August 3, 2011

Idea + Paper + Stapler

Here's a story I did for my day job at METRO magazine on Twin Cities zine culture--a subject about which I'm pretty stoked. I'm really sad not to be participating in Twin Cities Zinefest this year, but I just don't have the time anymore. (Which reminds me: Microcosm, I still owe you another order of zines...). Lacey Prpic Hedtke is organizing this year's Zinefest (September 24 at Powderhorn Park) and I think it will be great.

Read it online for now, and I'll upload a PDF in a bit.

That's some of my embarrassingly extensive collection there. Dude, some of those zines are from high school! Hello, hoarder! SMBHBD is on the left, about halfway down the page.

Server dreams

My first zine, No Rest for the Wicked, was about insomnia, a disorder with which I've struggled on and off since I was about 5 years old. In it I wrote about dreams that used to plague me in my early 20s, while I was a barista. I would dream that customers would be surrounding me on both sides of the coffee bar like zombies, that the cream pitcher wouldn't stop leaking or that the industrial-strength blender wouldn't stop whirring. I'd wake up feeling like I'd been at work all night, then would have to get up and do it all over again for real in the morning.

I used to have similar dreams when I started my first job as a bagger at a natural foods co-op--I'd try to fall asleep, but my brain wouldn't stop strategically placing groceries in bags--and when I was a kid and would play a lot of Tetris on our first-edition, black and white screen Gameboy (this one--ah, that makes me feel old!).

Keeping in mind that I've struggled with insomnia for years and have sought out doctors and alternative practitioners galore to try to figure it out, imagine my surprise when a co-worker told me about Hypnagogia.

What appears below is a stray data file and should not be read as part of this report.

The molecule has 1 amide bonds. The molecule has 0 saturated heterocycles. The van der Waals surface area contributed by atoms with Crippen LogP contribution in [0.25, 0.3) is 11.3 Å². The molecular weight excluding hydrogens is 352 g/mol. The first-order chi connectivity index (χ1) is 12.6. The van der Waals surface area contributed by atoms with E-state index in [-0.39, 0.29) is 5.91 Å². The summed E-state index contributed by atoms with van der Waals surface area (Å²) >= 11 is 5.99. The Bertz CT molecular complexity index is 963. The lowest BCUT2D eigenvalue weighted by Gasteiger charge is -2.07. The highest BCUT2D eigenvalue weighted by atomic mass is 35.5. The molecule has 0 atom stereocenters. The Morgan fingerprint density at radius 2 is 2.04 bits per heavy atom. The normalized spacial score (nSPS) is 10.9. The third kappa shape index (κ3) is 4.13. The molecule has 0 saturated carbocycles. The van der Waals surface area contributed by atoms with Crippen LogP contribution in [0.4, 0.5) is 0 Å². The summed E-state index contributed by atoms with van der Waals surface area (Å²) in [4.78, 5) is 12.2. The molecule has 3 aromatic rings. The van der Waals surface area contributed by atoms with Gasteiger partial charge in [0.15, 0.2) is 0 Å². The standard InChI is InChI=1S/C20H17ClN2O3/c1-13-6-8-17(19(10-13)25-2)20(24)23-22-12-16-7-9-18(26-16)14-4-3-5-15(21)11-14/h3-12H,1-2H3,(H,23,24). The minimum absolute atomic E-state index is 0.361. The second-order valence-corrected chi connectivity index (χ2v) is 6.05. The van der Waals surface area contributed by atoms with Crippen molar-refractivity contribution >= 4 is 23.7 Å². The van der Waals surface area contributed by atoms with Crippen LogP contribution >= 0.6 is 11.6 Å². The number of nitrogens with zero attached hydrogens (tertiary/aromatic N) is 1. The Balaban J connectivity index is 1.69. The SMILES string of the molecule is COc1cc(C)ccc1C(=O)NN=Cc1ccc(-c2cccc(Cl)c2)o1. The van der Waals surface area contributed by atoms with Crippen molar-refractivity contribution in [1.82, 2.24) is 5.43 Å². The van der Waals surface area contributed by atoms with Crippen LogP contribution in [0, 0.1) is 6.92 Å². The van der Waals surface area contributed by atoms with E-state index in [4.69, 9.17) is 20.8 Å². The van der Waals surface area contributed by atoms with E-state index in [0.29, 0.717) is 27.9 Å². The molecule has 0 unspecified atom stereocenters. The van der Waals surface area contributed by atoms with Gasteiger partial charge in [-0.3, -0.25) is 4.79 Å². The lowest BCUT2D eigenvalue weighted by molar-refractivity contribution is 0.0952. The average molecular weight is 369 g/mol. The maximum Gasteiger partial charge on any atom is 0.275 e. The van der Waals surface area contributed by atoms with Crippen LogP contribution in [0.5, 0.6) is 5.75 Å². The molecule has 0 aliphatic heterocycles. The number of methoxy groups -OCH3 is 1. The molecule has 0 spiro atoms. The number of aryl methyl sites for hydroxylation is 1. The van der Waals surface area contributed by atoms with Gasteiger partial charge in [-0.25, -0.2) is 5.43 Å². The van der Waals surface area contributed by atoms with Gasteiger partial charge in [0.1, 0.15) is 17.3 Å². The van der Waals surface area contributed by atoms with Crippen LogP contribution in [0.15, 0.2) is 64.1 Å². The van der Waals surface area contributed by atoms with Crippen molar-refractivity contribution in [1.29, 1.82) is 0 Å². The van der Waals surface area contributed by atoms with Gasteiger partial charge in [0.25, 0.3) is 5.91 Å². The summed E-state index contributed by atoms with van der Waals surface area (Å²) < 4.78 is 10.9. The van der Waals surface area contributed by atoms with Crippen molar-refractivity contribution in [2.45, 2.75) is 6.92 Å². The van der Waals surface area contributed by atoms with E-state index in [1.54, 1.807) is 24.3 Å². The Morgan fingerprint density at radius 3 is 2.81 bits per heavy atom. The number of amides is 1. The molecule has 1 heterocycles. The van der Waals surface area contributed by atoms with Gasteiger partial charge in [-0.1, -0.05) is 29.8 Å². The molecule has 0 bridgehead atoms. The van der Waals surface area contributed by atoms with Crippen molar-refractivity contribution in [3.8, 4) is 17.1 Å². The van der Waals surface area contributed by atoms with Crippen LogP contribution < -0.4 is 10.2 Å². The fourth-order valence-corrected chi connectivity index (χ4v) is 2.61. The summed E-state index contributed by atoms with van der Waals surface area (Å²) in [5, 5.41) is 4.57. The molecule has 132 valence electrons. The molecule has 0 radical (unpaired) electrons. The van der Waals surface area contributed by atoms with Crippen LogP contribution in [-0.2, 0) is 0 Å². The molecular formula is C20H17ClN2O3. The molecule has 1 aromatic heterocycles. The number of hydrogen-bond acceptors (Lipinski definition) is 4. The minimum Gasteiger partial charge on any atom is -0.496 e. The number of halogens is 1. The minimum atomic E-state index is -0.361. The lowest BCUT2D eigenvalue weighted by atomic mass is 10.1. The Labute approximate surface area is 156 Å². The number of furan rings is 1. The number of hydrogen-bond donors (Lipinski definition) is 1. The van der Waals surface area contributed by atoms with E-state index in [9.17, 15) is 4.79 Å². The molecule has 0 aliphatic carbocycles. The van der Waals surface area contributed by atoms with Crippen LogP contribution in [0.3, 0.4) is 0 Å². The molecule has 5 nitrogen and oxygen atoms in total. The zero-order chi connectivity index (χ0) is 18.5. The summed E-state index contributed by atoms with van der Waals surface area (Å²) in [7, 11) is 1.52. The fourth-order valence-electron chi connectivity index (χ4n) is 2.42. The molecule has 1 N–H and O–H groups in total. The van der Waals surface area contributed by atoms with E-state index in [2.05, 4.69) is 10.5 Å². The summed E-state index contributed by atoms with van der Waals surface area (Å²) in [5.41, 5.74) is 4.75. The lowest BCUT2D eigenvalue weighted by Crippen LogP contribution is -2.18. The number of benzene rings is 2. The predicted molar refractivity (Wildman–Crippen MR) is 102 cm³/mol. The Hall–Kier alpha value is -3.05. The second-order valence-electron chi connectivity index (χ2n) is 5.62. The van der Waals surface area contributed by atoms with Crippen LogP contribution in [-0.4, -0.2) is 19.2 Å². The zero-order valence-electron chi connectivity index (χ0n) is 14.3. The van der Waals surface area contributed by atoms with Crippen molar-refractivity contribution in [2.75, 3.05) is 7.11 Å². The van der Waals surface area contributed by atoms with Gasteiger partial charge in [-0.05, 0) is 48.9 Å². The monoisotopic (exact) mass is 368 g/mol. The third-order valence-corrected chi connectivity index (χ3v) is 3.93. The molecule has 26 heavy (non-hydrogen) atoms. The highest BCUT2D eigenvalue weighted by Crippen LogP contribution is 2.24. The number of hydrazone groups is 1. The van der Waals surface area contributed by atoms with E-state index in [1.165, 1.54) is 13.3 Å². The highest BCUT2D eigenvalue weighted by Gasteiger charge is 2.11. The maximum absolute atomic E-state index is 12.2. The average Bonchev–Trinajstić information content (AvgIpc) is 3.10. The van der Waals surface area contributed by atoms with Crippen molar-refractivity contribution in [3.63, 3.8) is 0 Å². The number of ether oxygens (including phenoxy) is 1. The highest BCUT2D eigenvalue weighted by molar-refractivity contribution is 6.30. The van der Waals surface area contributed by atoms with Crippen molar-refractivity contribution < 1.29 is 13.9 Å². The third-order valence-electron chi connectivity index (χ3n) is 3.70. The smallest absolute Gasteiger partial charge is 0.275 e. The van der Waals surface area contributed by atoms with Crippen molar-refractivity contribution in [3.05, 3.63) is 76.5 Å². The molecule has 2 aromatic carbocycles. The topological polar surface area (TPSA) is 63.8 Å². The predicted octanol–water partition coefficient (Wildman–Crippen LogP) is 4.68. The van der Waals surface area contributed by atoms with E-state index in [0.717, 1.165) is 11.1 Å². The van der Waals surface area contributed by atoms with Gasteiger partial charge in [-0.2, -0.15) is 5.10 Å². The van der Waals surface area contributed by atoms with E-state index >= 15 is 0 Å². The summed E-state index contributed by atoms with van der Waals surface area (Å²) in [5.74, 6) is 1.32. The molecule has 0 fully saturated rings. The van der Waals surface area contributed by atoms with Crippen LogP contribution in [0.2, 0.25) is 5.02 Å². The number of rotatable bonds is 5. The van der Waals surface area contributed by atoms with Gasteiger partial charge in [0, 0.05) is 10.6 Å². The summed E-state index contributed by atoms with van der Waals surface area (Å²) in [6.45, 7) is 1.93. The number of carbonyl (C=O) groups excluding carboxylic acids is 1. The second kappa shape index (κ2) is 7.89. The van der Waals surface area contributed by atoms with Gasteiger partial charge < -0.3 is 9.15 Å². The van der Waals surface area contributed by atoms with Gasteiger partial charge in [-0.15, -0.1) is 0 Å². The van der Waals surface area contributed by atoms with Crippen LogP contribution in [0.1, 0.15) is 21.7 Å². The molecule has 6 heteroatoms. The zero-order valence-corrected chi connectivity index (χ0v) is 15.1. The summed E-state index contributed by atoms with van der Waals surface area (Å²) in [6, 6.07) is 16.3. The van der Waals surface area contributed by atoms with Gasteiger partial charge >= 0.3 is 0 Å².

This particular co-worker has also struggled with insomnia and we've compared notes once in a while on our respective sleep idiosyncrasies. I was telling him about some severe, disturbing hallucinations I had recently (par for the course in insomnialand, unfortunately) that were paired with paralysis, and he immediately said "Hypnagogia." It's a phenomenon mostly related to when you're falling into and out of sleep, which is when most of my sleep problems occur. Take a look under the Sensory Phenomena heading (and yes, I realize Wikipedia is not the place to diagnose yourself, and I do see all those "citation needed"s in the article) and what do you see? For one, the "Tetris Effect":

People who have spent a long time at some repetitive activity before sleep, in particular one that is new to them, may find that it dominates their imagery as they grow drowsy, a tendency dubbed the Tetris effect. This effect has even been observed in amnesiacs who otherwise have no memory of the original activity. When the activity involves moving objects, as in the video game Tetris, the corresponding hypnagogic images too tend to be perceived as moving. The Tetris effect is not confined to visual imagery, but can manifest in other modalities also.

For another, "server dreams":

This is very common amongst new waiters or waitresses in busy restaurants where they report having "Server Dreams" and restlessly wait tables in this state of mind, sometimes jolting them fully awake or preventing them from transitioning into actual sleep.

This definitely explains a lot. In fact, I've experienced nearly all the phenomena--sleep paralysis, strange vibrations, hallucinations, visions, apparitional experiences, insight, amnesia, phosphenes--of Hypnagogia. I've involuntarily written entire screenplays in my head while in a state of sleep paralysis before. 

Luckily, I don't really have server dreams anymore (but Amy Poehler does!). Occasionally I'll have a work-related stress dream, but I'm very thankful to have a job that doesn't intensify my (apparently) already cray-cray sleep issues. 

April 7, 2011

Submit your stories!

Hi friends,

I'm back. Sort of. But I need your help!

Have you ever been a server, cook, barista or otherwise employed within in the food service industry? Just have some observations to share as a customer or server? I need submissions for the ol' blog. Send your materials to shemustbehavingabadday[at]